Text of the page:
An attempted coup was thwarted in Sudan, spokesman for the country’s armed forces, Taher Abu Haga, said on a state television broadcast.
“It turned out to be a failure. The people must resist it,” al-Mayadeen was quoted as saying by a representative of the Republic’s Transitional Sovereign Council. He added that the tanks blocked the road to the Omdurman Bridge in Khartoum next to the parliament, now the situation is under control.
رئاسة الوزراء: احباط محاولة انقلابية
صرح مصدر مأذون في رئاسة مجلس الوزراء ان السلطات الأمنية والعسكرية قد افشلت محاولة انقلابية فجر اليوم، وان الاوضاع تحت السيطرة وتم اعتقال المتورطين فيها ويجري التحقيق معهم. سنوافيكم بالتفاصيل.#سونا #السودان pic.twitter.com/VsnGmoefTZ
— SUDAN News Agency (SUNA) 🇸🇩 (@SUNA_AGENCY) September 21, 2021
More than 40 officers have already been arrested, according to Al-Jazeera. The detentions continue, negotiations are underway with the rebels. According to the channel, the organizers of the coup are supporters of former President Omar al-Bashir.
“The army said it was still containing the area where the arms depot is and that some officers were still inside,” said Al Jazeera’s Hiba Morgan reporting from Khartoum.
“They are negotiating to hand over their weapons and come out,” she added.
“They [the army] say that interrogations with the officers they have already arrested will begin shortly but, again, we are waiting for that official statement from the Sovereignty Council and the military,” said Morgan.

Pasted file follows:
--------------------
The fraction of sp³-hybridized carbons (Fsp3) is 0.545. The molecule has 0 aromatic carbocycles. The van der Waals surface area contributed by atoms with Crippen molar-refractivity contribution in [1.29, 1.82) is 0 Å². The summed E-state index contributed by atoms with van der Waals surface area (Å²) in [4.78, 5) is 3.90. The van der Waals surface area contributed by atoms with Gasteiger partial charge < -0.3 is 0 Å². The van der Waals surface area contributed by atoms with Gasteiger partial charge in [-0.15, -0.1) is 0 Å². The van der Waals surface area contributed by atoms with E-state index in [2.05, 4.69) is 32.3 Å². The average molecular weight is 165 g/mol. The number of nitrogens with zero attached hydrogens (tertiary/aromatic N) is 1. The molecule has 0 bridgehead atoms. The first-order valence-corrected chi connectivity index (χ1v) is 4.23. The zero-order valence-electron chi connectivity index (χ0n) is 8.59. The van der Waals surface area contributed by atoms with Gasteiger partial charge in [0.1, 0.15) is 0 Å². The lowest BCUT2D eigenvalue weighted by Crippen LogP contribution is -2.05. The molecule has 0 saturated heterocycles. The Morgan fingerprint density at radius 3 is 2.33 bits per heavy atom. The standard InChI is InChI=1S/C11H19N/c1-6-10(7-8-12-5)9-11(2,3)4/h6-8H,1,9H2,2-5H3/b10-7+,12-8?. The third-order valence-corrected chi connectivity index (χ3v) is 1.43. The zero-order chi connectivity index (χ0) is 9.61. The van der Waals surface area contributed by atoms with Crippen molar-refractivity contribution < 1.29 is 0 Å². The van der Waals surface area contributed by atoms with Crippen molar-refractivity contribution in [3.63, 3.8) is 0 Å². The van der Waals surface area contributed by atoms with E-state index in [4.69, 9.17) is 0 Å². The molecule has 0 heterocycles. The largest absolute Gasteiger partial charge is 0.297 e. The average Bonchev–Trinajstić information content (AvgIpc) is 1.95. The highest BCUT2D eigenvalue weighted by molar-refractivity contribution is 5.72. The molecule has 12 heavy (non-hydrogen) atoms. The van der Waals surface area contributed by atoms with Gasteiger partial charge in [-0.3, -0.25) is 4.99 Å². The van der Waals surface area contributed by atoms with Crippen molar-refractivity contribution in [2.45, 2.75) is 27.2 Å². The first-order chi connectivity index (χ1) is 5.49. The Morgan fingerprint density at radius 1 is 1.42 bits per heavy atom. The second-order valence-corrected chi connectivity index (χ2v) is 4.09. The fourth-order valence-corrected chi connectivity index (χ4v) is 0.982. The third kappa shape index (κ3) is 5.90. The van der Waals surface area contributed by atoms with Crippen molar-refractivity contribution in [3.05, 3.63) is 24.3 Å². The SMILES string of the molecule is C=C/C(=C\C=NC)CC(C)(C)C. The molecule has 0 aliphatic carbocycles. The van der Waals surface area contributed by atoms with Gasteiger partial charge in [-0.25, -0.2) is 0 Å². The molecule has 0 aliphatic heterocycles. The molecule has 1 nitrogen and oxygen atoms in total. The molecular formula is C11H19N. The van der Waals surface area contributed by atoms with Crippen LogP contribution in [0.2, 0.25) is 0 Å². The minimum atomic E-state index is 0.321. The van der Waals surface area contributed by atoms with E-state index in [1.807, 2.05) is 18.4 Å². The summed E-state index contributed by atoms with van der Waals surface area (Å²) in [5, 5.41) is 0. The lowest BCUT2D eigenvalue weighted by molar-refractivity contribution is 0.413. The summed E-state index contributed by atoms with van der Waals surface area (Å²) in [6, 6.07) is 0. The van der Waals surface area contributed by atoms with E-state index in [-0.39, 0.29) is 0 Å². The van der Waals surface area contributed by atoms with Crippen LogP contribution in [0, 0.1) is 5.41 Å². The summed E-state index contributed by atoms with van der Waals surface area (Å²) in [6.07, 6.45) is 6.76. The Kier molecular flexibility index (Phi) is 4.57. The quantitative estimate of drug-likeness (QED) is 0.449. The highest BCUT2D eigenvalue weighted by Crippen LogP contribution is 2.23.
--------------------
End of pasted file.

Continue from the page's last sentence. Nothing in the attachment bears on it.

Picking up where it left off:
A high-ranking local source said that intelligence helped to avoid negative consequences – the putschists were being followed for a long time.
In April 2019, a military coup took place in Sudan, triggered by massive popular protests that began in December 2018 against the backdrop of a deep economic crisis and declining living standards. Al-Bashir, who ruled for 30 years, ended up in prison.
At the end of August of the same year, the head of the transitional military council, Abdel Fattah al-Burkhan, took the oath as head of the Sovereign Council of the state, and Abdullah Hamdok became the new prime minister.
The army and civilian authorities agreed on a transitional period for large-scale political and economic reforms.
“The question is not why there has been an attempt for a coup, the question is what are these officers trying to achieve,” Waleed Madibo, founder and president of Sudan Policy Forum commented.
“The legislative body was supposed to be formulated three months after the revolution, now it has been three years and there aren’t any signals that the civilian component of the government is trying to formulate that body,” he added, speaking from Doha, Qatar.
“It seems that there is a total lack of leadership and a total lack of vision that can lead the country out of this quagmire,” said Madibo.
MORE ON THE TOPIC:
- New Concern For Moscow: Sudan To Review Agreement On Construction Of Russian Naval Base
- Large Convoy Of Russian PMCs Spotted On Central African Republic Border With Sudan (Photos)